bon vendredi gourmand
    virginie

  19. tobias cooks! says:

    I love your pudding!

  20. grace says:

    i have yet to experiment in cooking with flowers, but i find this batch of rice pudding very appealing! interesting work, joumana. 🙂

  21. PJ says:

    We had a lot of geranium plants when I was a kid.Never knew we could use it for cooking!!!This looks similar to our Payasam / Kheer!!Very creamy 🙂

  22. Barbara says:

    Every home had geraniums when I lived up north. They are tough to grow in Florida, possible, but they don’t last in our sun.
    We love rice pudding around here….the idea of using fruited molasses is interesting, Joumana. And perhaps some rose water?

  23. yasmeen says:

    Yum pudding,love the molasses and the geraniums are such a fragrant addition 😀

  24. Evelyne@CheapEthnicEatz says:

    I adore rice pudding which is not usually a favorite for most. I have no idea where i would find such a geranium though here but it sounds intriguing. very creative.

  25. Jen_from_NJ says:

    I am still in search of edible geraniums. Your pudding looks just delicious.

  26. Devaki says:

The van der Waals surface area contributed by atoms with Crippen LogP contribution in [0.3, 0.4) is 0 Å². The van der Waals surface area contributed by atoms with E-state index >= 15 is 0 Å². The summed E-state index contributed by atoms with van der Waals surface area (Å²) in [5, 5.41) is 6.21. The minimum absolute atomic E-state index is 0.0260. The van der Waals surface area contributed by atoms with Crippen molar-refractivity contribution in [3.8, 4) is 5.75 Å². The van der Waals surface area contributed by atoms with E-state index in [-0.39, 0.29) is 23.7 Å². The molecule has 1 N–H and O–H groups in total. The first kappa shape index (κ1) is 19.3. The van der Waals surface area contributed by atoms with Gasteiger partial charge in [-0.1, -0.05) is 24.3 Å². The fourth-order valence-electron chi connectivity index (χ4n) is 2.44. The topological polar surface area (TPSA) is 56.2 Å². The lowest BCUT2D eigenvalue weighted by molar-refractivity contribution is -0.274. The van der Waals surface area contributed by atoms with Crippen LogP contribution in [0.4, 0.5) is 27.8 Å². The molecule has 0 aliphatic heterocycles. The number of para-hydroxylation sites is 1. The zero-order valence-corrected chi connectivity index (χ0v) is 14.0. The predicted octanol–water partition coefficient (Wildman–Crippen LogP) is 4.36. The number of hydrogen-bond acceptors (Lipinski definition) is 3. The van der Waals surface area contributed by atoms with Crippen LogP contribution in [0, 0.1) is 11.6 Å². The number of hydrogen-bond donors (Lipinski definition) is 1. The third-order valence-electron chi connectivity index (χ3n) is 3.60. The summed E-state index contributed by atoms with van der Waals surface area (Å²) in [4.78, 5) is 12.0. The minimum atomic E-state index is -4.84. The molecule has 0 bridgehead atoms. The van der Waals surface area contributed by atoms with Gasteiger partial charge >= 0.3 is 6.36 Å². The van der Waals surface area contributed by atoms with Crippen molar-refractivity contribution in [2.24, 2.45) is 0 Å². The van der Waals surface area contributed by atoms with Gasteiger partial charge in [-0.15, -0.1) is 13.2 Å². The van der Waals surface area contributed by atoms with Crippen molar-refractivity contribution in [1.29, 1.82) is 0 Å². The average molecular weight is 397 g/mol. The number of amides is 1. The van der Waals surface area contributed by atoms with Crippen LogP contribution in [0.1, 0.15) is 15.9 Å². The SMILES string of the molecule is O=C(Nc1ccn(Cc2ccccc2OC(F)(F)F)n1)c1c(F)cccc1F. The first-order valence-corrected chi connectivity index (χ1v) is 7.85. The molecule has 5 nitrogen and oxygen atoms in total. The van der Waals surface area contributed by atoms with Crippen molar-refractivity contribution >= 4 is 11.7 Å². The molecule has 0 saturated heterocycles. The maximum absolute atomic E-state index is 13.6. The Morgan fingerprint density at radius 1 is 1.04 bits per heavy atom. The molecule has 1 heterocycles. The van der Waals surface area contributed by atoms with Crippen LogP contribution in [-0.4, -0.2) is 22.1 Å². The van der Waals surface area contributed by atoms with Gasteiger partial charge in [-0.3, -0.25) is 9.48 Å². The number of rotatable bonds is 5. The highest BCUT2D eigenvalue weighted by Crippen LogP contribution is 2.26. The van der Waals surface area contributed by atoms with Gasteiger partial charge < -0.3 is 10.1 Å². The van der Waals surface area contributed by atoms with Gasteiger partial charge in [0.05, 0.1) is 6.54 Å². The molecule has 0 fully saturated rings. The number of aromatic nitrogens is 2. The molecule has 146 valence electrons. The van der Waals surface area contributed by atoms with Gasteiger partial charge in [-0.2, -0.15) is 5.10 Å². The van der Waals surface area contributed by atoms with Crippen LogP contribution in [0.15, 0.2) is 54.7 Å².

Dear Joumana – This is wonderful – germanium leaves? I never would have guessed and what a lovely way to flavor rice pudding. As you know ‘kheer’ or ‘payesh’ rules in India and it was always made for birthdays and festivals – a good omen.

    I also love the rose water and orange blossom flower water. I have never used the two in combination though I always use rose water as often as I can. I am loving the pics from Beirut.

    Hugs, Devaki @ weavethousandflavors

  27. elra says:

    Delicious rice pudding, love the photos Joumana, they are pretty 🙂

  28. Carrie says:

    Follow up:

    I just made this and it is FABULOUS! I did have to make a little substitution. I used pomegranate molasses because it was what I had on hand (and given my location, finding the proper molasses would involve a long drive and some searching). I also chose to use almond milk, because I like it and cow’s milk doesn’t like me. Anyway, it is lovely, fragrant, has a wonderful texture (silky and creamy, yet bumpy from the rice), and a perfect sweetness which is balanced by the molasses. If you can find rose geranium leaves, you have to try this.